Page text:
"A Tale of Two Cities"
by Charles Dickens

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     But, there remained a broken country, bold and open, a little village at the bottom of the hill, a broad sweep and rise beyond it, a church-tower, a windmill, a forest for the chase, and a crag with a fortress on it used as a prison. Round upon all these darkening objects as the night drew on, the Marquis looked, with the air of one who was coming near home.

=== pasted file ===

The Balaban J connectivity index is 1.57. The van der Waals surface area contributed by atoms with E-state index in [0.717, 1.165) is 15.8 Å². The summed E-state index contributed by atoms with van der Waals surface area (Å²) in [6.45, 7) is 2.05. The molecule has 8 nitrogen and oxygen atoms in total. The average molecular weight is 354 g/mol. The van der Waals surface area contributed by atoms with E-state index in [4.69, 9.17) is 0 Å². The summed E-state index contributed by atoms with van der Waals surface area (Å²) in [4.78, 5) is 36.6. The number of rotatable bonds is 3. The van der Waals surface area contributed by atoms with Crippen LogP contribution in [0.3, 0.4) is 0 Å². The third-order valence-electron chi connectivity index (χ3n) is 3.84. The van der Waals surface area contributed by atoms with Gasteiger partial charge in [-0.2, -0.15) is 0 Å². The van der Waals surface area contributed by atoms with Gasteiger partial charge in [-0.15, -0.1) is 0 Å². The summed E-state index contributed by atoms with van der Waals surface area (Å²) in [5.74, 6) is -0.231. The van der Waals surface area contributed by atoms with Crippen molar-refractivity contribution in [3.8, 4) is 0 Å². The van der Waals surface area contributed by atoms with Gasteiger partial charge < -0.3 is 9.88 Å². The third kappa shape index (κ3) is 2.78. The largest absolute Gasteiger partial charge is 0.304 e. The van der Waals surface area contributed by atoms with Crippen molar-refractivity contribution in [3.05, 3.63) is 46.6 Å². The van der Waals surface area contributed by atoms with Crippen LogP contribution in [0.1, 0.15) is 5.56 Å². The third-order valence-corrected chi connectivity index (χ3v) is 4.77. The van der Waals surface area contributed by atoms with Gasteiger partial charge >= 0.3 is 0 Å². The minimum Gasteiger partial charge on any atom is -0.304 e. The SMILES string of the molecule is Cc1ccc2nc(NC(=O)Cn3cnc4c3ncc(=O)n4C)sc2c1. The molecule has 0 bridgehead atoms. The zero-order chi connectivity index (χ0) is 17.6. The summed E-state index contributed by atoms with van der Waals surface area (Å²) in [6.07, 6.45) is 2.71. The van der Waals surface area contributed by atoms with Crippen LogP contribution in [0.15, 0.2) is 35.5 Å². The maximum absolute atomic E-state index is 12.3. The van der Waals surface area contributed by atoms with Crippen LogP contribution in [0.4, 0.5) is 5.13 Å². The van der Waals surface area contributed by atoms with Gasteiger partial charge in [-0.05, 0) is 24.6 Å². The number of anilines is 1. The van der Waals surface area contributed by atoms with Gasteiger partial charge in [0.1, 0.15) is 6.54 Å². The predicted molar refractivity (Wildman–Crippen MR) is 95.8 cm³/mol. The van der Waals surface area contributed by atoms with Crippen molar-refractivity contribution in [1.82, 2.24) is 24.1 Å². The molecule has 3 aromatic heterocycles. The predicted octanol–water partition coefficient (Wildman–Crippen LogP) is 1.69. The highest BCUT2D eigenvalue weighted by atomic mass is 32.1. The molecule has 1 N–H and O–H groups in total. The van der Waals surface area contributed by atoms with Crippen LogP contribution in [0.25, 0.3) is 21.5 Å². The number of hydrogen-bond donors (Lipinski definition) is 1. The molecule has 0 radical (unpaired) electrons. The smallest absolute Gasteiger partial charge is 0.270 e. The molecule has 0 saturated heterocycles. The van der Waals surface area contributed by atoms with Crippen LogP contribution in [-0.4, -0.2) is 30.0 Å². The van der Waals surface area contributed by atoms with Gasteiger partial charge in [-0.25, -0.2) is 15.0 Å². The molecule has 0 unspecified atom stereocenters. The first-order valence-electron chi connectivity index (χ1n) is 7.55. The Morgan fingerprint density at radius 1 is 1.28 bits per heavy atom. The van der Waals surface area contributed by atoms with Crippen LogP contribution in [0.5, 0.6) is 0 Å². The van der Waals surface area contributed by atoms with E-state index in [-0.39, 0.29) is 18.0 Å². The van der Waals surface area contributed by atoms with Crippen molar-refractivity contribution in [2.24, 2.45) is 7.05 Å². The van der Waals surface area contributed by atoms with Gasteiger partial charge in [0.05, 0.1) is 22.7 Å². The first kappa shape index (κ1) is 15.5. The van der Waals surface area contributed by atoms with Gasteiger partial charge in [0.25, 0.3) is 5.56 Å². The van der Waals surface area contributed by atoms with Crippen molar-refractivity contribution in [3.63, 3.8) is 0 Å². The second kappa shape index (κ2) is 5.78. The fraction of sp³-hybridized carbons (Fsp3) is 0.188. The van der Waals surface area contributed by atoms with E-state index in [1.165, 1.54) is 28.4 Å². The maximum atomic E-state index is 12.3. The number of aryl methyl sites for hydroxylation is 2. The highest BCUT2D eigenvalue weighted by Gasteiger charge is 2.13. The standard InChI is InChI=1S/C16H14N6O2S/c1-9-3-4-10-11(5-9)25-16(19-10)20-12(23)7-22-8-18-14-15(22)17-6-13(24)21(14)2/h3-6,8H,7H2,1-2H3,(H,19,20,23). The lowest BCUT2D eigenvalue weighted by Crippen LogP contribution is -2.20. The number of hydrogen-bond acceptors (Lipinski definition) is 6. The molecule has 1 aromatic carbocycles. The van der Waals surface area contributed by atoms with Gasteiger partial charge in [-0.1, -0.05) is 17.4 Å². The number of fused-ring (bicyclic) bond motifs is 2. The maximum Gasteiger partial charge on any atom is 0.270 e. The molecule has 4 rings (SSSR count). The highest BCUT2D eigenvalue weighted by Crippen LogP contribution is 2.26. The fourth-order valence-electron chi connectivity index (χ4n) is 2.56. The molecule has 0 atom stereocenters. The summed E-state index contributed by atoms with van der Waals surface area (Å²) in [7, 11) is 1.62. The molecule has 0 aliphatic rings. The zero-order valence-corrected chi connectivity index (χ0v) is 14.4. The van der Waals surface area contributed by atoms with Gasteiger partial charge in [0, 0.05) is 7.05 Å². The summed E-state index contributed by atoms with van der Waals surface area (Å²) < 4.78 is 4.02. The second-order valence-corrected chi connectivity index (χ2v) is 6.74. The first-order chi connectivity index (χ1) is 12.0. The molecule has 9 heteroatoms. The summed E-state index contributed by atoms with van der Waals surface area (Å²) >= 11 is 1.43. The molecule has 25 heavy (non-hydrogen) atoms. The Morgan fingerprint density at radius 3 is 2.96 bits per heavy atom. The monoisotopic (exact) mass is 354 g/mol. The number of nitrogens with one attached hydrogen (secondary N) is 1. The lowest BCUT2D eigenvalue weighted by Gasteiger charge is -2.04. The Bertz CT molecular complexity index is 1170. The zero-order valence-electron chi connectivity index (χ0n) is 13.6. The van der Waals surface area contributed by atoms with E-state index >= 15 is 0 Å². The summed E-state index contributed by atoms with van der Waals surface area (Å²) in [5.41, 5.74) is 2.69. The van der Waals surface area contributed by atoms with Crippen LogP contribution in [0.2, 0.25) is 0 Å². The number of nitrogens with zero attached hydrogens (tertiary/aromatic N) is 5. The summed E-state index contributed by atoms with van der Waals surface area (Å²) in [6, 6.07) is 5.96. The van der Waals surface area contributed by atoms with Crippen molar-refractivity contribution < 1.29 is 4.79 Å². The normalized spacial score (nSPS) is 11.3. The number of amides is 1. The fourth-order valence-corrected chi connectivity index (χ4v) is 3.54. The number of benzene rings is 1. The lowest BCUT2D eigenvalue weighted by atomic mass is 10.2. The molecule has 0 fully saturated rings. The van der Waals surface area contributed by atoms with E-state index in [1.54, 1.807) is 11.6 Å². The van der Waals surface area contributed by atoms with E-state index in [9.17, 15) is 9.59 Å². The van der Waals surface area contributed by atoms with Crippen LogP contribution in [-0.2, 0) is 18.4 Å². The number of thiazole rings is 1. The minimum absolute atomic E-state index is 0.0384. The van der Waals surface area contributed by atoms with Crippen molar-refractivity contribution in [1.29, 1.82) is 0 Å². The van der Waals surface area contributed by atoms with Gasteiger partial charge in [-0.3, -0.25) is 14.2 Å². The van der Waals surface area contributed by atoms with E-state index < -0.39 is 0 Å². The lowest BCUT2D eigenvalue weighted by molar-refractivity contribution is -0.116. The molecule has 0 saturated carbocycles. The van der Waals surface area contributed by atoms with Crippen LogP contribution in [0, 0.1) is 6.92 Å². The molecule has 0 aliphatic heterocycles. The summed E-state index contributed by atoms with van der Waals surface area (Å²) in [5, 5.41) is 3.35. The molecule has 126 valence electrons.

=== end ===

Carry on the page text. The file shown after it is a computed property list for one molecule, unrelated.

The village had its one poor street, with its poor brewery, poor tannery, poor tavern, poor stable-yard for relays of post-horses, poor fountain, all usual poor appointments. It had its poor people too. All its people were poor, and many of them were sitting at their doors, shredding spare onions and the like for supper, while many were at the fountain, washing leaves, and grasses, and any such small yieldings of the earth that could be eaten. Expressive signs of what made them poor, were not wanting; the tax for the state, the tax for the church, the tax for the lord, tax local and tax general, were to be paid here and to be paid there, according to solemn inscription in the little village, until the wonder was, that there was any village left unswallowed.

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